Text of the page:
When a chemical reaction between two immiscible liquids creates surfactant molecules at the interface between them, the interfacial surface tension decreases with increasing amount of surfactant. In particular, an interfacial reaction that is faster than the time scale of system's equilibration can cause a marked increase in the interfacial area due to the surface tension becoming effectively negative. Under these highly nonequilibrium conditions, the interface roughens and develops a variety of interfacial structures ranging from "ripples" to micelle-like formations; in systems of droplets, this process can lead to cycles of droplet elongation and self-division into smaller progenies. In the present work, the emergence and implications of negative surface tension over a "reactive" interface are studied theoretically and using computer simulations. The onset of interfacial instabilities can be described analytically using the methods of linear stability analysis of the continuum theory. For longer times, Molecular Dynamics simulations are implemented which reproduce the formation and increase of interfacial "ripples" at the initial stage, when the interface is a monolayer of surfactant, and widening of the reactive/mixing layer at later times.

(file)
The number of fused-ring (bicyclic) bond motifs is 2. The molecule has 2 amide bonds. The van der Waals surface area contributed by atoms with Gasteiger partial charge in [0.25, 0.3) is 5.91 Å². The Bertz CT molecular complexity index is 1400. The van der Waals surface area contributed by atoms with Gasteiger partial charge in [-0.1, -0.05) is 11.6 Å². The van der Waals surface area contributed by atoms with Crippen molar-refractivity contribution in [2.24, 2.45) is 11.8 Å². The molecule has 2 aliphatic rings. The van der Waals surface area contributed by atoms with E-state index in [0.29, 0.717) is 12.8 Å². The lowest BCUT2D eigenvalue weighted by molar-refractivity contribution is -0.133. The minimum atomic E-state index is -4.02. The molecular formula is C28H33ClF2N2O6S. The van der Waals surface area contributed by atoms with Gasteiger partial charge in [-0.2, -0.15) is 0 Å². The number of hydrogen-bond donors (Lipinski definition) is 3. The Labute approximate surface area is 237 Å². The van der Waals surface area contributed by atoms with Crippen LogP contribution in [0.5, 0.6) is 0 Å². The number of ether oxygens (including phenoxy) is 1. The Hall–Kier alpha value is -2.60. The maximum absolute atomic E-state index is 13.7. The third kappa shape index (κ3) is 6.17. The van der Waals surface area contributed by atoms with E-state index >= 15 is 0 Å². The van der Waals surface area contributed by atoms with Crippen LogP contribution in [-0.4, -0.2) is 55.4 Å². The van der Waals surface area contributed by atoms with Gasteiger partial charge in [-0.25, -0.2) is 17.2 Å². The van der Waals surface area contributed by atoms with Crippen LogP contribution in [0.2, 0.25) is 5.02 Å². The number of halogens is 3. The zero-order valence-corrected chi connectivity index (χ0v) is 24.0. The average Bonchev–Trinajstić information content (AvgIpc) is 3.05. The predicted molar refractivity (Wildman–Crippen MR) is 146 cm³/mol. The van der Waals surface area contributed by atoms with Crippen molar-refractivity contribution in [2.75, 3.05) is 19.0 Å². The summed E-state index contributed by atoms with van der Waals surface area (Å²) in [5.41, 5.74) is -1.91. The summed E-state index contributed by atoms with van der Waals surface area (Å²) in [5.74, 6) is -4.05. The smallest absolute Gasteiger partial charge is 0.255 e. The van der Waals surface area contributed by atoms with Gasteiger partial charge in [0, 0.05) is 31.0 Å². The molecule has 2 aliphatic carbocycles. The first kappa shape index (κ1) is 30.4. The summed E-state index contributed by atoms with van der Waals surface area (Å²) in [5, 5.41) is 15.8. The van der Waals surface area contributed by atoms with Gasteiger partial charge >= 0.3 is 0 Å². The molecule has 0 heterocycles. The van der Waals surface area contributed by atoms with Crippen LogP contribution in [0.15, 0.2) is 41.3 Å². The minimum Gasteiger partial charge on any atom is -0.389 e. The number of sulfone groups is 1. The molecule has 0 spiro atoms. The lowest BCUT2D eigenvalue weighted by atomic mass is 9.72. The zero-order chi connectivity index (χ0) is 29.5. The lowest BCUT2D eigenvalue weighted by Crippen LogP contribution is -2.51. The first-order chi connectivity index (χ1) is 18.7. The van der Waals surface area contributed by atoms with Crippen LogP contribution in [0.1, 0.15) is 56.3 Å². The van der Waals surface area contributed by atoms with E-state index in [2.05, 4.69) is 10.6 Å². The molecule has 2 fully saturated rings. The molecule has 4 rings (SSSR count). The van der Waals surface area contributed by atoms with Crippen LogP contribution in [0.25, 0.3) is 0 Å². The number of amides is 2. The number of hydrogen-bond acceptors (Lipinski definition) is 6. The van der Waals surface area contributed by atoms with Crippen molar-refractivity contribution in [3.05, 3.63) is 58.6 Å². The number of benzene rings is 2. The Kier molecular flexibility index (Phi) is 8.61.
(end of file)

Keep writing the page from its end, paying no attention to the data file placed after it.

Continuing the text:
ASJC Scopus subject areas
- Condensed Matter Physics